Despite signs of progress in Ebola-stricken West Africa, the virus is still a global threat and will continue to be until it is completely wiped out, White House ‘Ebola czar’ Ron Klain warned Sunday, adding that the U.S. will likely see more cases in the coming weeks and months.
“This won’t be done until we get all the way to zero,” Klain said on CBS’ “Face the Nation.” “It’s like a forest fire. A few embers burning and the thing can re-ignite at any time.”
He said the United States has made “significant strides” to prepare for the occasional case of Ebola, but West Africa is still struggling to contain its outbreak. While Liberia has reduced new cases of Ebola from 50 to 100 a day to five to 10 a day, Sierra Leone and Guinea aren’t having the same success.
“We’re nearing a pivot point in this,” Klain said.
With the outbreak still out of control in West Africa, Klain said it is likely the U.S. will have additional domestic Ebola cases. “We will see (cases) from time to time,” he warned.
Last week, a technician at the U.S. Centers for Disease Control and Prevention was mistakenly exposed to the Ebola virus in a bio-containment lab in Atlanta. The employee has not shown signs of the disease to date but is being monitored for 21 days.
Klain said it is “obviously unacceptable” that Ebola materials were mishandled, and that CDC Director Dr. Tom Frieden is reviewing what went wrong. But, he said, it’s important to put the mishap in context: The CDC lab has been studying Ebola for 20 years without incident, has processed more than 10,000 Ebola samples during the current crisis, and has saved thousands of lives. Furthermore, Klain said, “[t]hanks to the other protocols and procedures in place, there was no risk to the public, to the CDC staff generally.”
“The CDC is a national treasure – and people around look to us for leadership in the Ebola response,” he added. “The American people should be very proud of Dr. Frieden’s team at the CDC.”
Ebola preparedness in the U.S.
Klain was appointed to his position in October by President Obama, who tasked him with leading the U.S. response to Ebola in the aftermath of the first Ebola-related death on U.S. soil.
Thomas Eric Duncan died October 8 at Texas Health Presbyterian Hospital in Dallas, just 10 days after his arrival in the U.S. from Liberia, one of three countries at the epicenter of the Ebola outbreak. Duncan had gone to the hospital days earlier with Ebola-like symptoms — including a fever of 103 degrees — but was misdiagnosed with sinusitis and released with a prescription for antibiotics.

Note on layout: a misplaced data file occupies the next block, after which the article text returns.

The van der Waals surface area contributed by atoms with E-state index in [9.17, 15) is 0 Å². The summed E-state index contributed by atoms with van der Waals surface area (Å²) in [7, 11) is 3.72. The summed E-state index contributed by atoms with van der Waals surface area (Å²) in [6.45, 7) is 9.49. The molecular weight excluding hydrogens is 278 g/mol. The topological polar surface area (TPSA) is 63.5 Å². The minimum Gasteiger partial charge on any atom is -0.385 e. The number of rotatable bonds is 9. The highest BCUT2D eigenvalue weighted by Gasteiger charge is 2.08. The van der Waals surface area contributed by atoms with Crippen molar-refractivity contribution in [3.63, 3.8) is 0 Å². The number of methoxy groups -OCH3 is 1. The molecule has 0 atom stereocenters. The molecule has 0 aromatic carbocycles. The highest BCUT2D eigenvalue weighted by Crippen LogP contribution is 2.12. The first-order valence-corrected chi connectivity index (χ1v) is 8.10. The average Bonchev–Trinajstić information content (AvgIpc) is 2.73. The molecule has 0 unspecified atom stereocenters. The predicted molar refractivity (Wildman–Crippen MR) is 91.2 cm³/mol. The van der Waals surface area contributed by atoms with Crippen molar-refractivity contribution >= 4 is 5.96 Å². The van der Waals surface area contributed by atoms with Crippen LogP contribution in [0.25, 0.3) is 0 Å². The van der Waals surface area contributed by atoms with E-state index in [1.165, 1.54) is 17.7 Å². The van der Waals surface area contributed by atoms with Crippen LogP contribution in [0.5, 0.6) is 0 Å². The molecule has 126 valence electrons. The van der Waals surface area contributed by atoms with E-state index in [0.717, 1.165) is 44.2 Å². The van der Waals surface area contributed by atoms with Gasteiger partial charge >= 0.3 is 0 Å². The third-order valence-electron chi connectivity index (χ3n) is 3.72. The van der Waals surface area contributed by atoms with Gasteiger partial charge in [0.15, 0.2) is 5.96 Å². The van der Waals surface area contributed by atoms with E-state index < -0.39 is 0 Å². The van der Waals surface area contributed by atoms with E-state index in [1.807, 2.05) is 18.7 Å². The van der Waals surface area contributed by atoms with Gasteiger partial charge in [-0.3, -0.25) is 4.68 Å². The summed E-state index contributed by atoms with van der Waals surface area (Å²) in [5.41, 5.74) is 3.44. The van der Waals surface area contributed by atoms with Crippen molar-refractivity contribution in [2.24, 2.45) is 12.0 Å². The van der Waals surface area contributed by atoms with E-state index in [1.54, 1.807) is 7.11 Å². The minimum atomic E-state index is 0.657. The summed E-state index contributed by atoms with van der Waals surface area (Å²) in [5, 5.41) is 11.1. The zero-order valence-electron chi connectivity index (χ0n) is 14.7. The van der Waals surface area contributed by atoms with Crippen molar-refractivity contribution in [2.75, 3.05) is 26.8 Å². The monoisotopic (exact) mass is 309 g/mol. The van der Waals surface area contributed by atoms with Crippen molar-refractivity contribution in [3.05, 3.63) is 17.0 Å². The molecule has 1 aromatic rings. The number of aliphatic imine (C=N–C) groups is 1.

That series of errors, combined with two of Duncan’s nurses becoming infected, raised widespread concerns about lapses in protocol and whether U.S. hospitals are really prepared to handle Ebola cases.
Since then, Klain pointed out, federal health agencies have taken several steps to improve upon existing protocol. The CDC, for example, issued updated guidance on personal protective equipment — including tightened safety precautions for health care workers — and developed a detailed Ebola preparedness checklist to ensure that all hospitals nationwide have the capacity to identify and isolate Ebola patients. CDC officials also created rapid-response teams to travel anywhere in the country in the case of a new Ebola diagnosis. When New York City physician Craig Spencer was diagnosed with the disease, CDC’s rapid-response team arrived the same day to assist with contact-tracing and other critical infection control activities.
Indeed, despite fears about Ebola in the U.S., it is evident that the policies designed by the CDC and other federal health authorities were effective when put to the test: To date, the U.S. has not had a single case of community transmission, nor has the general public ever been in danger.